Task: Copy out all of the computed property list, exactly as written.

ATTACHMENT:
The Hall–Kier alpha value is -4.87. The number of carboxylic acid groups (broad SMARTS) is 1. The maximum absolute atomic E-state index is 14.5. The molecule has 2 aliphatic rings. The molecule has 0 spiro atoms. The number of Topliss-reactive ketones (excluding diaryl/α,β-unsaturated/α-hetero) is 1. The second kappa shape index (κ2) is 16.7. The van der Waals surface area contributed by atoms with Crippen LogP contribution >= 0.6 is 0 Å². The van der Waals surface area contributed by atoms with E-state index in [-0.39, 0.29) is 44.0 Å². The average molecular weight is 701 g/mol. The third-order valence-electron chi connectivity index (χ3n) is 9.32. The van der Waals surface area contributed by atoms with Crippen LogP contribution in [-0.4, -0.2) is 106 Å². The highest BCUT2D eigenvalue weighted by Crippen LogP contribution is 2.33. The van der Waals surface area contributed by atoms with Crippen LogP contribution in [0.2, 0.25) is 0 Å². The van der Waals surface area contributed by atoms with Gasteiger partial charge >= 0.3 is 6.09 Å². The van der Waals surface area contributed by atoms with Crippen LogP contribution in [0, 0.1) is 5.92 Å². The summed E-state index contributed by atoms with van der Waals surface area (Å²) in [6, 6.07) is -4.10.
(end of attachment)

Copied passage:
The Hall–Kier alpha value is -4.87. The number of carboxylic acid groups (broad SMARTS) is 1. The maximum absolute atomic E-state index is 14.5. The molecule has 2 aliphatic rings. The molecule has 0 spiro atoms. The number of Topliss-reactive ketones (excluding diaryl/α,β-unsaturated/α-hetero) is 1. The second kappa shape index (κ2) is 16.7. The van der Waals surface area contributed by atoms with Crippen LogP contribution >= 0.6 is 0 Å². The van der Waals surface area contributed by atoms with E-state index in [-0.39, 0.29) is 44.0 Å². The average molecular weight is 701 g/mol. The third-order valence-electron chi connectivity index (χ3n) is 9.32. The van der Waals surface area contributed by atoms with Crippen LogP contribution in [-0.4, -0.2) is 106 Å². The highest BCUT2D eigenvalue weighted by Crippen LogP contribution is 2.33. The van der Waals surface area contributed by atoms with Crippen LogP contribution in [0.2, 0.25) is 0 Å². The van der Waals surface area contributed by atoms with Gasteiger partial charge >= 0.3 is 6.09 Å². The van der Waals surface area contributed by atoms with Crippen LogP contribution in [0, 0.1) is 5.92 Å². The summed E-state index contributed by atoms with van der Waals surface area (Å²) in [6, 6.07) is -4.10.